Go with the Flow: Streamlining Your Post-Production Process
For all the artistry that goes into making a documentary, successful productions always rest on a sound technical foundation.
“We talk so much about aesthetics and cinematography, but we don't talk about how we make these things for real, and it's like, ‘How do you mix your paint?’” observes producer/editor Doug Blush. “That'd be like, ‘Picasso's great but he hasn't figured out how to mix his paint,’ right?”
To better understand how to mix the paint—that is, what to consider, especially when approaching the editing and post-production process for a nonfiction film—Documentary went back to Blush and fellow expert Matt Radecki of post house Different by Design. Five years ago we asked them for their best advice on digital media workflow; as a new decade opens, they offered fresh insights.
DOCUMENTARY: What do you see as the biggest issue in day-to-day documentary post-production?
DOUG BLUSH: It’s the advent of 4K and even bigger, 6K even. [In 2015] we were just really starting to go there. And now we're there. Most stuff is sourcing on 4K, it's being shot that way, and then the question to figure out is, Do you do proxy [editing] or do you have a machine that's fast enough to work with 4K natively? And the answer, for the most part, is that you’ve got to work with proxies because it's just so big.
A lot of people master in 2K or in HD and then they may up-res their show [to 4K]. But if you sourced in 4K, then what you probably want to do is go through the process of transcoding the footage from 4K into HD proxies, and you edit with the proxies so that you can edit quickly and efficiently. Then at the end, when somebody like Matt takes it, you match back to your original footage.
MATT RADECKI: When we do a proper online of a movie, we reconnect to the camera original material. Quite often for a festival premiere, we may only be making an HD output and 2K DCP, but we're still linked to the 4K original material. So if they sell it to a distributor who requires 4K, it's just a matter of re-exporting it as 4K.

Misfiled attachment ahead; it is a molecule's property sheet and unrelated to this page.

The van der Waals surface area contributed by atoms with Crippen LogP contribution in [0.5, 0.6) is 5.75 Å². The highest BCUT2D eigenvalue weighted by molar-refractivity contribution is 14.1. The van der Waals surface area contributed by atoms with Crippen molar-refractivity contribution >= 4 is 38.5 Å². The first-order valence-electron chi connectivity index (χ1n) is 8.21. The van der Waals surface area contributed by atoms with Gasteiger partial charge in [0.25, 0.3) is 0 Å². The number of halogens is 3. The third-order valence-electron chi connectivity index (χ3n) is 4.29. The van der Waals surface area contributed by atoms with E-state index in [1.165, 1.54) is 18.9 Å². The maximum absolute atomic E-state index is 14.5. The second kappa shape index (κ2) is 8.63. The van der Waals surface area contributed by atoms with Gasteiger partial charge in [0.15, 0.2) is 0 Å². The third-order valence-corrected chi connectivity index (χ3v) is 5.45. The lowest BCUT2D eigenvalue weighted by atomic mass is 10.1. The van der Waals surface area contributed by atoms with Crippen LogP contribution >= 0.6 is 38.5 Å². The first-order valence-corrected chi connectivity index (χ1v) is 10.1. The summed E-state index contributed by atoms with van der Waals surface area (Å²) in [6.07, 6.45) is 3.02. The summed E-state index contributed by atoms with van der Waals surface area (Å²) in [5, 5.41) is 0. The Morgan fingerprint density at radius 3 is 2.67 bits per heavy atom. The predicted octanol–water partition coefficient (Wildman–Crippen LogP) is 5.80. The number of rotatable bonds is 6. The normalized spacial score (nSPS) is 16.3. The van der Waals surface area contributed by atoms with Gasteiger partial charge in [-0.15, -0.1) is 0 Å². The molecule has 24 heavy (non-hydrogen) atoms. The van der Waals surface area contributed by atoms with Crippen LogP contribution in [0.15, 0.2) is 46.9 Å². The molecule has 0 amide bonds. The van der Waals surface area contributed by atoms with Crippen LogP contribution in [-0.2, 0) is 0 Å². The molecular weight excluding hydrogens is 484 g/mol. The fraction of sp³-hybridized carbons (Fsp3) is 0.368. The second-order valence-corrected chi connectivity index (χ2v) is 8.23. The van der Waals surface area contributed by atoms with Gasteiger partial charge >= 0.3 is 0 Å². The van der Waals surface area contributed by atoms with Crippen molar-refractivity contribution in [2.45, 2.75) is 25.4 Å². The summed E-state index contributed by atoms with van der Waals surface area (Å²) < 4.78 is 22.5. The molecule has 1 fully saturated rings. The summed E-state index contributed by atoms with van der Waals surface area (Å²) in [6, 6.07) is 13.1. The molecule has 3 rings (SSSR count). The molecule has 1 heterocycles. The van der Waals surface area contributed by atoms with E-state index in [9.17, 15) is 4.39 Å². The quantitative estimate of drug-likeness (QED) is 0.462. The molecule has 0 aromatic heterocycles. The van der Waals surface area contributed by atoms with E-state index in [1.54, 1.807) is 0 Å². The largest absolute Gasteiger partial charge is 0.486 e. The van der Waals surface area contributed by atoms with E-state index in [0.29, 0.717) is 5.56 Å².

D: What should filmmakers be thinking about when it comes to shooting video?
MR: The aspect ratio's a big issue. What aspect ratio is the film being finished at? And it is confusing. We live in the really strange world where cameras shoot 16x9, 1.89 and 2.1. But for DCP, there are really only two options: there's flat and there's scope. A flat DCP is 1.85:1, a scope DCP is 2.39:1.
But distributors typically want 16x9. So cameras shoot one aspect ratio, DCP’s are a different aspect ratio and often distributors want a third aspect ratio.
People go out and shoot a bunch of different formats, then they throw it all on a timeline and start cutting and then it's time to post and I ask, “What’s your aspect ratio?” And they say, “I don't know. We got a bunch of mixed-up stuff in it.” The path of least resistance is to shoot 16x9, but that's not necessarily what every film needs. Ultimately, that's a creative decision but all things being equal, [shoot] 16x9 and the DCP will be flat 1:85:1 with a small pillar box added.
D: What about frame rates?
MR: We still do lots and lots of frame-rate conversions. Occasionally some people come in like, “Oh my God, we set our camera wrong for that interview,” or, “We hired a crew in Singapore and they shot 25 [fps].” That happens from time to time, but modern acquired footage is pretty much straight up 23.98 at this point.
D: Where do things stand with editing system options?
DB: The famed platform wars continue. Just like Mac vs. Windows. There are four players now that are really out there. There's obviously Avid, always; Premiere always; Final Cut Pro X has its fans. Black Magic with [DaVinci] Resolve has come on strong with an editing program that also does finishing and color. [But] it’s still kind of a two-way race in the doc world between Premiere and Avid. I like them both for different reasons.
Premiere keeps adding features and new things, but along with that comes bugs, of course. Avid just revamped their interface with their new version, and I think they made it to be more Premiere crossover-friendly—like, bringing those younger editors over and giving them familiar tools.
D: What are your observations about sound design?
DB: I think the greatest leap that docs have made in the last decade or so is really paying attention to sound design. If you're thinking about sound, you've got a whole extra tool, a whole extra universe that you're tapping into.
You should be planning that from pre-production, saying, “What kind of film is this sonically? Is it going to be enhanced with a big score? Is it going to be ultra [Frederick] Wiseman-y—what happened there is what happened and we'll just clean it up?” And also, how you sound-record [is a major consideration]. Obviously, there's the old shotgun mic on the camera and you're running and gunning and getting what you get, or there's some really careful decisions like, Do we take a bunch of 360 or 5.1 recording Zoom recorders out there or other kinds of digital recorders? Do we get tons of ambience? Do we have a crew person who's really thinking about sound all the time as well as sound-recording your interviews? That should all be very much budgeted in pre-production.